The statement of task directs the committee to address six queries in addition to the four task items stipulated by Congress for this study. This appendix offers a brief response to each query and cites sections of the report in which more supporting information can be found.
(a) Examine rates and service levels by type of shipper and commodity, service lane, shipper size, and shipper type.
Chapter 2 presents trends and patterns in real rates for 2000 to 2013 derived from the Surface Transportation Board’s (STB’s) confidential Carload Waybill Sample (CWS). Rate trends are examined industrywide, for several major commodity categories, and for common and contract carriage. CWS records are not specific to individual shippers, and hence examination of rates by shipper size was not possible. In addition, rates were not examined at the level of specific shipping lanes because regulations prohibit releasing confidential CWS revenue data for specific routings or origin–destination points. The industrywide and commodity-specific rate trends are compared with trends in the productivity-adjusted Railroad Cost Adjustment Factor, an index of input costs per unit of railroad output. Findings on rate trends as they relate to trends in input costs are summarized in Chapters 2 and 5. In Appendix B, a methodology for identifying unusually high common carrier (tariff) rates on the basis of comparisons with rates for similar shipments in more competitive markets, including shipments moved in contract carriage, is developed and demonstrated. The report recommends that such empirically based methods be used to identify rates that can be challenged according to the maximum rate protections and that such methods replace current methods relying on arbitrary cost allocations.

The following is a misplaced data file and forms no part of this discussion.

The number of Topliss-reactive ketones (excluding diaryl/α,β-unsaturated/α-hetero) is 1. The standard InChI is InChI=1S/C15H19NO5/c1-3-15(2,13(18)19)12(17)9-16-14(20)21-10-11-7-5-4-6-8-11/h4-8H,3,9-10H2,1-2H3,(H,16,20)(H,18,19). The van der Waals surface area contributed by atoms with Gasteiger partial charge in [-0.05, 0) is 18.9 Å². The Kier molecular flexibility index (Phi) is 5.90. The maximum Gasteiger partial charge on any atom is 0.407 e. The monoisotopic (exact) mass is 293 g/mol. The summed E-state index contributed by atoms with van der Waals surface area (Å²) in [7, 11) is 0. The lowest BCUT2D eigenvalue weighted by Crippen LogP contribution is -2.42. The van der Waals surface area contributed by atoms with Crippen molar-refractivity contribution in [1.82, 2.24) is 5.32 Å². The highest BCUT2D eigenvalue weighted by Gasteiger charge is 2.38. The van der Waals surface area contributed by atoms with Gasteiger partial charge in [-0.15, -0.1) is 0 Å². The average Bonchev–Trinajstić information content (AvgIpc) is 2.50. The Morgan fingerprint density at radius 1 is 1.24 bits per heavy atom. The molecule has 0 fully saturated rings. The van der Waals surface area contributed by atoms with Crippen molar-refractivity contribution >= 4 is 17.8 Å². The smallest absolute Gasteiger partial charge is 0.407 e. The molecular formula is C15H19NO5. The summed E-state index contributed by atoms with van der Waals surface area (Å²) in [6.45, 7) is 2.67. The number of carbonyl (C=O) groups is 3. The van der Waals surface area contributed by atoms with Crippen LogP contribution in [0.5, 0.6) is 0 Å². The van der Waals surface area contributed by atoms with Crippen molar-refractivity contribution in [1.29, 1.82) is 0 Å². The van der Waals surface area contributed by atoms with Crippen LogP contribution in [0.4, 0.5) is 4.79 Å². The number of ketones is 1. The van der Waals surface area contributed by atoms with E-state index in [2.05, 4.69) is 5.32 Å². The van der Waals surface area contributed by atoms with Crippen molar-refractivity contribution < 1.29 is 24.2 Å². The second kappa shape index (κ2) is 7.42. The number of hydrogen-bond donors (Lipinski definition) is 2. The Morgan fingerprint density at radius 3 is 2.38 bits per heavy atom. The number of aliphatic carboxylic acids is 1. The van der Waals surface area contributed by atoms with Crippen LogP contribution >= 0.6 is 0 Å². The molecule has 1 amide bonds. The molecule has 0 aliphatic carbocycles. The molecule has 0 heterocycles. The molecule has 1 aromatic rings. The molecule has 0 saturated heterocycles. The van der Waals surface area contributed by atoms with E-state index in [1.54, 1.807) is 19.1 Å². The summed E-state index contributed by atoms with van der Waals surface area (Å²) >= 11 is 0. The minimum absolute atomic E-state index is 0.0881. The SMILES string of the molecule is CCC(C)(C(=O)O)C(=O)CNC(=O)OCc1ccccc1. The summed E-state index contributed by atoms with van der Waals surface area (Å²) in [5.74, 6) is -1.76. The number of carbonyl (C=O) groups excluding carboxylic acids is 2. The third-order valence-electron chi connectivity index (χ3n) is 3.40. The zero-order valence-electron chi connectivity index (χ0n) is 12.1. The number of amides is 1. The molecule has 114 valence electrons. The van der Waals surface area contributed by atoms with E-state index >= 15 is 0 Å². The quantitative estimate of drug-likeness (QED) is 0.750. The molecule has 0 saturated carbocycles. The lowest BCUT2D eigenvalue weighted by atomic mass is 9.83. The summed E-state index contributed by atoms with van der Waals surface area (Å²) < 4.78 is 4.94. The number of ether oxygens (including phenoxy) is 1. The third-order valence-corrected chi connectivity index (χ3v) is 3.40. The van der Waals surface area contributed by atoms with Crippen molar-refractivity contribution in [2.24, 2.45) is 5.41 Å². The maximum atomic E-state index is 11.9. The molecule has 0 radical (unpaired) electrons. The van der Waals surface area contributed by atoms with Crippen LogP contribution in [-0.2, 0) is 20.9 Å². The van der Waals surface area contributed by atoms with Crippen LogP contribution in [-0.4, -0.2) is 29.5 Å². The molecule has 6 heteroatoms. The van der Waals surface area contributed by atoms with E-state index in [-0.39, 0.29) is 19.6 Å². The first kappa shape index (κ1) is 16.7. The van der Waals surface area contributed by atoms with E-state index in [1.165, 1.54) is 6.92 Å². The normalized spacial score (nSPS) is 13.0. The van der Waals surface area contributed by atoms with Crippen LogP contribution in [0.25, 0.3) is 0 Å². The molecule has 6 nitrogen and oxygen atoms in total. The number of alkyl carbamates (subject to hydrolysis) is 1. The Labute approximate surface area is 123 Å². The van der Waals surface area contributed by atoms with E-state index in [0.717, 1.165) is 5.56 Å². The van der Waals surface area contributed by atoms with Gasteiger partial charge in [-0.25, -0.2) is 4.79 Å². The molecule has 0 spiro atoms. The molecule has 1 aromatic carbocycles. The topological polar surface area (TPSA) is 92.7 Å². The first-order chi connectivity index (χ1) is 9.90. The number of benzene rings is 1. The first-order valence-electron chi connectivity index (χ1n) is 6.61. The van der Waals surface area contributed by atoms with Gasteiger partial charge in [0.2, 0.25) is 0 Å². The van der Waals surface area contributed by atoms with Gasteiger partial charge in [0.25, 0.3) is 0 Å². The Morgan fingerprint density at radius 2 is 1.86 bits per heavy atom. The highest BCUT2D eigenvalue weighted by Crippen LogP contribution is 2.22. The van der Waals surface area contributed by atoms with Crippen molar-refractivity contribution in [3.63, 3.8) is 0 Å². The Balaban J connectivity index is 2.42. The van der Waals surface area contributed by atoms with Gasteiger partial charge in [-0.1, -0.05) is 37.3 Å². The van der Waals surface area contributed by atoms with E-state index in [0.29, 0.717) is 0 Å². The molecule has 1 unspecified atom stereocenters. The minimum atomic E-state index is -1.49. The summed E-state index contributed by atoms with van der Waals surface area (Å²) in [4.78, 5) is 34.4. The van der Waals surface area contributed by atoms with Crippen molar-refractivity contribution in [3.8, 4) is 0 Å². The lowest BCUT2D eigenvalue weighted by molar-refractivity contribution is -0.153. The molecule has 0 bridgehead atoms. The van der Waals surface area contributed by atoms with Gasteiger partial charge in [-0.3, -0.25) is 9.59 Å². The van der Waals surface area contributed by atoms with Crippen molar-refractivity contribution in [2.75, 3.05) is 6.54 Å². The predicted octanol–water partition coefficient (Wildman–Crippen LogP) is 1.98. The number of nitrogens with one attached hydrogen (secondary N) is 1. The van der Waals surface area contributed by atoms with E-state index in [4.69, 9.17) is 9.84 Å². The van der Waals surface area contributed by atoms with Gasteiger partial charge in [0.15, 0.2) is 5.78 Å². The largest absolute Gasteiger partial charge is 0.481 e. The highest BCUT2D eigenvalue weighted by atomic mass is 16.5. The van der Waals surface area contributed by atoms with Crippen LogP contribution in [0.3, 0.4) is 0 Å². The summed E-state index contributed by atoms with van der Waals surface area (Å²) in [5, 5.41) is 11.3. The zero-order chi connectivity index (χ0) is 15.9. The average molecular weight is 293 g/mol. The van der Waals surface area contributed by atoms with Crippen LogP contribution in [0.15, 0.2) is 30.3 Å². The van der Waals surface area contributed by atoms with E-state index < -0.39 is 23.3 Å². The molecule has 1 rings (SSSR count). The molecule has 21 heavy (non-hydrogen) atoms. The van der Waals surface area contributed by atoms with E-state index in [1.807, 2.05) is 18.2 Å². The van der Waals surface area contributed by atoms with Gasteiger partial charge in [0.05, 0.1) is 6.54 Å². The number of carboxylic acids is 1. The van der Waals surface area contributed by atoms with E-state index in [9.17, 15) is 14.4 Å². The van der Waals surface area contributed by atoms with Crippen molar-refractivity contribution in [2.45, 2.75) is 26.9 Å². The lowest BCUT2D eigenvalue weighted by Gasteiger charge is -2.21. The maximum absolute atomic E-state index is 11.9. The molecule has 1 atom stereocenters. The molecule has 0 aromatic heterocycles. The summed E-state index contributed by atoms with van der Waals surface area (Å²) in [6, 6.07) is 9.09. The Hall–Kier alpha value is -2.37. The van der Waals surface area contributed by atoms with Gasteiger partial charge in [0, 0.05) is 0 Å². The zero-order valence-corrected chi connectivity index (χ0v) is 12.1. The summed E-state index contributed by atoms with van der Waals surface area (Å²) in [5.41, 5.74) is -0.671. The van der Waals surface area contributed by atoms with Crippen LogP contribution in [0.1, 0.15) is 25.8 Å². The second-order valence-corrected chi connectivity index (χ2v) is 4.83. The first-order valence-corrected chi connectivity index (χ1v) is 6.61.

Freight rail service performance cannot be examined in the same quantitative manner as rates. The review of service quality in Chapter 2